St Augustine's Primary School in Stamford 'Requires Improvement' according to Ofsted inspection
St Augustine’s Catholic Voluntary Academy in Stamford has been told to improve, following a visit by school inspectors.
Ofsted gave the school an overall ‘requires improvement’ rating following a visit earlier this month (March 2019).
However, it did rate the school as ‘good’ for its leadership and management, and for the personal development, behaviour and welfare of pupils.
Ofsted reported the school has “experienced a period of turbulence, which has resulted in a decline in the quality of teaching and learning. In 2018, too few pupils left the school well prepared for the next stage of their education.”
Teachers had ‘some weaknesses’ in subject knowledge and sometimes they had not used the correct grammar when communicating to pupils. Expectations were sometimes too low and pupils were not routinely challenged enough.
Ofsted reported strengths in leaders and trust directors quickly evaluating weaknesses and their actions were driving rapid improvements.
It continued: “Pupils behave well. They are kept safe and are respectful of others.”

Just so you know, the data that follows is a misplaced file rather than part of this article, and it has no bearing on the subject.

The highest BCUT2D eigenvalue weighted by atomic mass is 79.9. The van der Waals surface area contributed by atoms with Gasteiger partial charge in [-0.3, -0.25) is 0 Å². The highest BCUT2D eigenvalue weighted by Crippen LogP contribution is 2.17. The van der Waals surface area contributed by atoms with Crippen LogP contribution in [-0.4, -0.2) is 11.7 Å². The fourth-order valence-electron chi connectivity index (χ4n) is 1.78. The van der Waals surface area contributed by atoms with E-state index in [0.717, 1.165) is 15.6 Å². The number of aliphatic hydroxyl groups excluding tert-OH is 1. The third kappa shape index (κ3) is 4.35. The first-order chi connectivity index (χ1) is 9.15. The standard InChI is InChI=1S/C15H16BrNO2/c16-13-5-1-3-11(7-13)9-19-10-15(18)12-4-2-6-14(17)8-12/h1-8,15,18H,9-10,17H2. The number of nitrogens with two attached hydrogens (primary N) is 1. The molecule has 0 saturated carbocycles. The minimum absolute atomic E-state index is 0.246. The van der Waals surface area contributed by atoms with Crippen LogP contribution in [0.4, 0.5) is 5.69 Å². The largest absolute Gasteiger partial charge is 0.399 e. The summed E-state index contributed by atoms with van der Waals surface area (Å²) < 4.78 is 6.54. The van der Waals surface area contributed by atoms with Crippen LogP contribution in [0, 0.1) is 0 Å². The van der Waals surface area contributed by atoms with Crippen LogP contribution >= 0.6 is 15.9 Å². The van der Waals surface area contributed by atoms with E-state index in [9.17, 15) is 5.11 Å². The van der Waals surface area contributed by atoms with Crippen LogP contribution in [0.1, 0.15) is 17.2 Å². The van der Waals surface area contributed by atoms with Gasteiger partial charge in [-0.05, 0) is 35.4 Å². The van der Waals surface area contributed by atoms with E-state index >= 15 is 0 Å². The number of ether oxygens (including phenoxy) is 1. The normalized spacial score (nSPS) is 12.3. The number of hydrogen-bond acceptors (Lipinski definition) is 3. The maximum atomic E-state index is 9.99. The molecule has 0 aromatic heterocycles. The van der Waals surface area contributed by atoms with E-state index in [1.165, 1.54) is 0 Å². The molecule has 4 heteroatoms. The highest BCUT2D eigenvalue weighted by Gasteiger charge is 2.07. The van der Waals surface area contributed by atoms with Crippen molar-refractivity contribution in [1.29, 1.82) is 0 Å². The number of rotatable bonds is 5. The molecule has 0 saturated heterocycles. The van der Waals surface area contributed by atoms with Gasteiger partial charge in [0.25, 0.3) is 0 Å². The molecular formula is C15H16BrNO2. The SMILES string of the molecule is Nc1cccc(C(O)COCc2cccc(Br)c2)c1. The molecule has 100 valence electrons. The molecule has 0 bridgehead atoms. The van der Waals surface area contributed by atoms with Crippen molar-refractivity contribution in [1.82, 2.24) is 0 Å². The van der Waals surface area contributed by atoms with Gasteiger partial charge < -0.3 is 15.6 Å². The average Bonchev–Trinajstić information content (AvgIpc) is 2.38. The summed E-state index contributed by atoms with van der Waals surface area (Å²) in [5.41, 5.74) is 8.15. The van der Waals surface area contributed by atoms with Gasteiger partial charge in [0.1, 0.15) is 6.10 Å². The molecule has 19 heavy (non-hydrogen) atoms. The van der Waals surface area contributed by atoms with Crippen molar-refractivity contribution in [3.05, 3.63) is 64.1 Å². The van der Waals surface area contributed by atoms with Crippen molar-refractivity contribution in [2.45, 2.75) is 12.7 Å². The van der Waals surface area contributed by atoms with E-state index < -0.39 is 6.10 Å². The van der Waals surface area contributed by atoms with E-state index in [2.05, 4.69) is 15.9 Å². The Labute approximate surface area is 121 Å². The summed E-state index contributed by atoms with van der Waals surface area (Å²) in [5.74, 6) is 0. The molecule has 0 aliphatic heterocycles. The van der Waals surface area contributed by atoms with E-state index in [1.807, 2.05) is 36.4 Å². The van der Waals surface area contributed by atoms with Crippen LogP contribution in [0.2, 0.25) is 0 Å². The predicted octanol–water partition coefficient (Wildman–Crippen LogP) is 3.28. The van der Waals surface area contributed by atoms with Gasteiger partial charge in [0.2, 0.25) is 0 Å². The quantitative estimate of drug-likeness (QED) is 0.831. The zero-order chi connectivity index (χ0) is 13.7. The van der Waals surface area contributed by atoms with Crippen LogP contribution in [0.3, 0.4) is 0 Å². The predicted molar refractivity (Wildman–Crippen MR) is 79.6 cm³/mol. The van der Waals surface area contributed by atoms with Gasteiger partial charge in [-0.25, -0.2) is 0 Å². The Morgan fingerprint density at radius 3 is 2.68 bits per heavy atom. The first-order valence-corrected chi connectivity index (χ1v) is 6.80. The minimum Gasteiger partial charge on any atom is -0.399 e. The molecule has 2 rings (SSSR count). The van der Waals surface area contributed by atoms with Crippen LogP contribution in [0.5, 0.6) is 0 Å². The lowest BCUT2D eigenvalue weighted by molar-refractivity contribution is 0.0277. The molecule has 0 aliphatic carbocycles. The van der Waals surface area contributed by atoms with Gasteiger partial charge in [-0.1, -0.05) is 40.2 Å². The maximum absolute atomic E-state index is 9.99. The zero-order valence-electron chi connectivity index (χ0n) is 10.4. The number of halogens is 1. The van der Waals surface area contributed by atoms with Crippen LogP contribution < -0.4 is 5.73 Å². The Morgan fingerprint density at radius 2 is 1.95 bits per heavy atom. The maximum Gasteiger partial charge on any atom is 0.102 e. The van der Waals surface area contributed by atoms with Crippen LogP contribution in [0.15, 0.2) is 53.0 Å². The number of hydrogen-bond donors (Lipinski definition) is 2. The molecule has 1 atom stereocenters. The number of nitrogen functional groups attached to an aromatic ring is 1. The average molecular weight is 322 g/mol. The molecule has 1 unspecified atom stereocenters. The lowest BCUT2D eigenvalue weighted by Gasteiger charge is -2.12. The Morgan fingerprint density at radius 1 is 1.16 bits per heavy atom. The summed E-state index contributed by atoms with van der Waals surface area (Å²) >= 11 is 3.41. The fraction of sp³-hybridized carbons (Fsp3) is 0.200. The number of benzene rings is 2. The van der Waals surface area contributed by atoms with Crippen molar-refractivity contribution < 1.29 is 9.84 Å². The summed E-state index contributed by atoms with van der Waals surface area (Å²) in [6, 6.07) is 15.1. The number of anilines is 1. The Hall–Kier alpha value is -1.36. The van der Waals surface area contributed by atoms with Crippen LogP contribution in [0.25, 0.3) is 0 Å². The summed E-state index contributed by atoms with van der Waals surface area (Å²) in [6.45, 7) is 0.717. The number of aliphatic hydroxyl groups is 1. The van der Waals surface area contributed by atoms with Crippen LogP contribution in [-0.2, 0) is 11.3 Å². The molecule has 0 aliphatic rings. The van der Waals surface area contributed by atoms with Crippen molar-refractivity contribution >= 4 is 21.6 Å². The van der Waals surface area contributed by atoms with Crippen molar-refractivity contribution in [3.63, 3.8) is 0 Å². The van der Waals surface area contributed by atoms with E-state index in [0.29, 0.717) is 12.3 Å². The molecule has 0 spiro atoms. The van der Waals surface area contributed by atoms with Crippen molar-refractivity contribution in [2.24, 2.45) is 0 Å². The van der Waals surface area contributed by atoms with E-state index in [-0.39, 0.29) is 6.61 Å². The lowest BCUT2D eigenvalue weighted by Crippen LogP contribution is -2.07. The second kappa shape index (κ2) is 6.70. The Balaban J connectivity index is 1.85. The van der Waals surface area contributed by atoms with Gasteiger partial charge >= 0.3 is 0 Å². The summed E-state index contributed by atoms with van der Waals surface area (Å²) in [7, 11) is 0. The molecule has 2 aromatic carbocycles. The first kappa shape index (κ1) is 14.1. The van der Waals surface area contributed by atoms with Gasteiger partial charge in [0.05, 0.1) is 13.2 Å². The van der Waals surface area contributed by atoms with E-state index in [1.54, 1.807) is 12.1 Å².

The curriculum was found to be well balanced and broad and staff develop pupils’ spiritual, moral, social and cultural development well. Attendance was also above average.
The school in Kesteven Road has 129 pupils aged four to 11. It joined the St Therese of Lisieux Catholic Multi-Academy Trust, a group of 16 Catholic schools, last September. It has a new leadership team and headteacher Rachel de Wet also joined the school then.
Mrs de Wet, said: “I am delighted that the inspection team recognised how our community, our parents and our staff are coming together to support our pupils. It is this sense of community that will be at the centre of everything that our school and, most importantly, our children will achieve in the years to come.”
Trust director of performance and standards, Paul Ainsworth, said Ofsted had noted the work being undertaken to raise standards and the progress made.
“Just as an example, they were really impressed with our curriculum, the innovative new approaches we are using to enhance how maths and English are taught and how the school is developing a real culture of high expectations”.
Chief executive of the Trust, Louise Wilson said she took most pride in pupils having “a strong moral compass,” which showed a framework was in place for them to succeed.